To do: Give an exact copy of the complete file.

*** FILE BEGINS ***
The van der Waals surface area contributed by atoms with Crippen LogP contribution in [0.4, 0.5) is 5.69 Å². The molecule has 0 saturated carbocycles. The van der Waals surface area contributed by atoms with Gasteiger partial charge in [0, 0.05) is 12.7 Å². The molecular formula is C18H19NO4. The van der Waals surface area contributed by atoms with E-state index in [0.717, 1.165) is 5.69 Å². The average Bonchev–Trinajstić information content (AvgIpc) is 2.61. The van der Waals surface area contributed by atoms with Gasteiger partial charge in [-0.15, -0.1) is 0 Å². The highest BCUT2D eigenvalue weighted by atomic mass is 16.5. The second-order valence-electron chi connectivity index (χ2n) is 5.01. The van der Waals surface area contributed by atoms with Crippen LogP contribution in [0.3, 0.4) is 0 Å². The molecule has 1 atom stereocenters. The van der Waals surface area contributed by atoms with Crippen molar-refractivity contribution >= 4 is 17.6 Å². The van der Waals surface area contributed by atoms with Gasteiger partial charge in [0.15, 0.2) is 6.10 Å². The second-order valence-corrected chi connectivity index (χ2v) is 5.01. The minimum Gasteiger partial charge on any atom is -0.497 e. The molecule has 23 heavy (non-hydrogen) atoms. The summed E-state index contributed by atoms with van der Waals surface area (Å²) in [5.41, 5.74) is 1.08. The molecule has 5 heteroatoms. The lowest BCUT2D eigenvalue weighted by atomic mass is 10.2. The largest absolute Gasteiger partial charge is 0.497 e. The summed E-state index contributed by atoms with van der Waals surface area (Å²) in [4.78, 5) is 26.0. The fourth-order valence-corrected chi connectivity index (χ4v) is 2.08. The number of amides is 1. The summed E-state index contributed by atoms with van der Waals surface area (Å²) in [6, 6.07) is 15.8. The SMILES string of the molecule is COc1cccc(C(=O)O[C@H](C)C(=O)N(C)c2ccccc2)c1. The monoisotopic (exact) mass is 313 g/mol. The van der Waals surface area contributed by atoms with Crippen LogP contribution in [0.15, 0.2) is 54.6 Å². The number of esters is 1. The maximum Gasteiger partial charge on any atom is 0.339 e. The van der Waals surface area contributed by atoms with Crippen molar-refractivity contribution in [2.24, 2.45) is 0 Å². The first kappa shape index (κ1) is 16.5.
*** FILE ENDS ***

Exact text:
The van der Waals surface area contributed by atoms with Crippen LogP contribution in [0.4, 0.5) is 5.69 Å². The molecule has 0 saturated carbocycles. The van der Waals surface area contributed by atoms with Gasteiger partial charge in [0, 0.05) is 12.7 Å². The molecular formula is C18H19NO4. The van der Waals surface area contributed by atoms with E-state index in [0.717, 1.165) is 5.69 Å². The average Bonchev–Trinajstić information content (AvgIpc) is 2.61. The van der Waals surface area contributed by atoms with Gasteiger partial charge in [-0.15, -0.1) is 0 Å². The highest BCUT2D eigenvalue weighted by atomic mass is 16.5. The second-order valence-electron chi connectivity index (χ2n) is 5.01. The van der Waals surface area contributed by atoms with Crippen LogP contribution in [0.3, 0.4) is 0 Å². The molecule has 1 atom stereocenters. The van der Waals surface area contributed by atoms with Crippen molar-refractivity contribution >= 4 is 17.6 Å². The van der Waals surface area contributed by atoms with Gasteiger partial charge in [0.15, 0.2) is 6.10 Å². The second-order valence-corrected chi connectivity index (χ2v) is 5.01. The minimum Gasteiger partial charge on any atom is -0.497 e. The molecule has 23 heavy (non-hydrogen) atoms. The summed E-state index contributed by atoms with van der Waals surface area (Å²) in [5.41, 5.74) is 1.08. The molecule has 5 heteroatoms. The lowest BCUT2D eigenvalue weighted by atomic mass is 10.2. The largest absolute Gasteiger partial charge is 0.497 e. The summed E-state index contributed by atoms with van der Waals surface area (Å²) in [4.78, 5) is 26.0. The fourth-order valence-corrected chi connectivity index (χ4v) is 2.08. The number of amides is 1. The summed E-state index contributed by atoms with van der Waals surface area (Å²) in [6, 6.07) is 15.8. The SMILES string of the molecule is COc1cccc(C(=O)O[C@H](C)C(=O)N(C)c2ccccc2)c1. The monoisotopic (exact) mass is 313 g/mol. The van der Waals surface area contributed by atoms with Crippen LogP contribution in [0.15, 0.2) is 54.6 Å². The number of esters is 1. The maximum Gasteiger partial charge on any atom is 0.339 e. The van der Waals surface area contributed by atoms with Crippen molar-refractivity contribution in [2.24, 2.45) is 0 Å². The first kappa shape index (κ1) is 16.5.